Dexcom (Seven Plus) Language Translation

With all techy things, I tend to throw caution to the wind and just use them in order to figure out how they work rather than read the instructions. Ha. I figured out this beeping/vibrating translation for the Dexcom Seven Plus quite a while back, but wanted to share for posterity’s sake.

I am not sure if the Dexcom G4 works this way, but I hope it does! I’m sure if I would read the manual, I could find out, but what’s the fun in that?

I have set all my alerts to Vibrate (just because the beep drives me crazy and tends to always happen at the most inconvenient times) and love how the number of vibrations communicates what my sugar is doing without me having to actually look at the receiver.Buzzt Buzzt Buzzt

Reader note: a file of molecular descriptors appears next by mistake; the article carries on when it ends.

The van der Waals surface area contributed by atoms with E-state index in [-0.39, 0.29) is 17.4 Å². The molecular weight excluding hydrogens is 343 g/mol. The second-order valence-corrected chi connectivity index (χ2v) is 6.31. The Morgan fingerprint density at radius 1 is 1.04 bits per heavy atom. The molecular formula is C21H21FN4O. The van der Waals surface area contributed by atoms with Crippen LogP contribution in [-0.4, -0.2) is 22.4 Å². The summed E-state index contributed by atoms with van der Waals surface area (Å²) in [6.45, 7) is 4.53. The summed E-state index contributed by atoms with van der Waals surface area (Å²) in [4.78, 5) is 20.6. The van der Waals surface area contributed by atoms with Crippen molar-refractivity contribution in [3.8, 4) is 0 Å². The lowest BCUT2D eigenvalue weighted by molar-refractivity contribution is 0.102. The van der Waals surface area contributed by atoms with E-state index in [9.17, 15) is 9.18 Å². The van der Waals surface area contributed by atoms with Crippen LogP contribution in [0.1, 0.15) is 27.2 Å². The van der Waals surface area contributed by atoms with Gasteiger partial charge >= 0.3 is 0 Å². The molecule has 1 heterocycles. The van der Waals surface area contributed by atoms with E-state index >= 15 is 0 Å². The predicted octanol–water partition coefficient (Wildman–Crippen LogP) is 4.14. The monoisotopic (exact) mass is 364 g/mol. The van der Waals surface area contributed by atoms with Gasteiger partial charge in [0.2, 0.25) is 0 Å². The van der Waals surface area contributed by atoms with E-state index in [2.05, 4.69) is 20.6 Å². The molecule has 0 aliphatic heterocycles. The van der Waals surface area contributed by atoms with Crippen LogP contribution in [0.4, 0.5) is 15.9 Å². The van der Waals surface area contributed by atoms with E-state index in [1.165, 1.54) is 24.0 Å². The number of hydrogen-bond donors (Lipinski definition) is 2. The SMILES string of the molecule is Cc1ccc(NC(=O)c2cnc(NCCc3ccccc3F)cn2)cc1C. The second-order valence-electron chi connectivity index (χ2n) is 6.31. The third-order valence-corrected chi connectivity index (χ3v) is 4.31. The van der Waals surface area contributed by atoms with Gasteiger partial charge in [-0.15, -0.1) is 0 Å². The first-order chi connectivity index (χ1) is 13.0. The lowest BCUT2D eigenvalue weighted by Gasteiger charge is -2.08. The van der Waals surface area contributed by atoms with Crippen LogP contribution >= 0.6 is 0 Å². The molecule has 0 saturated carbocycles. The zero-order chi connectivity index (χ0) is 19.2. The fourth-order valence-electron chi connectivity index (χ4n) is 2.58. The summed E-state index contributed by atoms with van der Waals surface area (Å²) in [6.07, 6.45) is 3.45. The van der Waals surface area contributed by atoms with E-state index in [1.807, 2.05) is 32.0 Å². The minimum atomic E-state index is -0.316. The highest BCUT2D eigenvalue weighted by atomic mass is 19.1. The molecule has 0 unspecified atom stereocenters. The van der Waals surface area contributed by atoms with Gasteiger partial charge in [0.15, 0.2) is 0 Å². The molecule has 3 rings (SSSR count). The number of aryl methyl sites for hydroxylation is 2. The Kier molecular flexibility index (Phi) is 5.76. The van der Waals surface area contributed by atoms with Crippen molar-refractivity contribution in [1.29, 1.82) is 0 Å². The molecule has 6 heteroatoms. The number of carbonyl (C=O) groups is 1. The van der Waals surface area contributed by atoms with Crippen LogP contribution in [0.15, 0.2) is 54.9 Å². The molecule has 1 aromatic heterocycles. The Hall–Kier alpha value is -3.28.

Buzzt Buzzt (2 vibrations) = Sugar high/ moving over my high threshold.

Buzzt Buzzt Buzzt (3 vibrations) = Sugar low/ going under the low threshold.

BUZZT BUZZT BUZZT BUZZT (4 vibrations and maybe beeping too…is it bad that I can’t remember right now?) = Girl, your sugar is crazy low, get your butt in gear and do something about it NOW!

And any subsequent repeating vibrations of the same number mean my sugar is moving in some way, so it helps remind me to look, and possibly do something about, that high or low.

My husband has learned the language of the vibrating/beeping Dexcom as well, so together we can worry (or not worry) about a moving-up-or-down-sugar if we are involved in activities we do together…like, sleep 🙂

One thought on “Dexcom (Seven Plus) Language Translation

  1. it was amazing to me the first time i got a 2AM bzzzt (2, 3, 4) for low under 55. the extra beats really did wake me up more than the regular number of low buzzes (3?). like you, i don’t remember for sure. but the more emergency-ish one really communicates the extra excitement.

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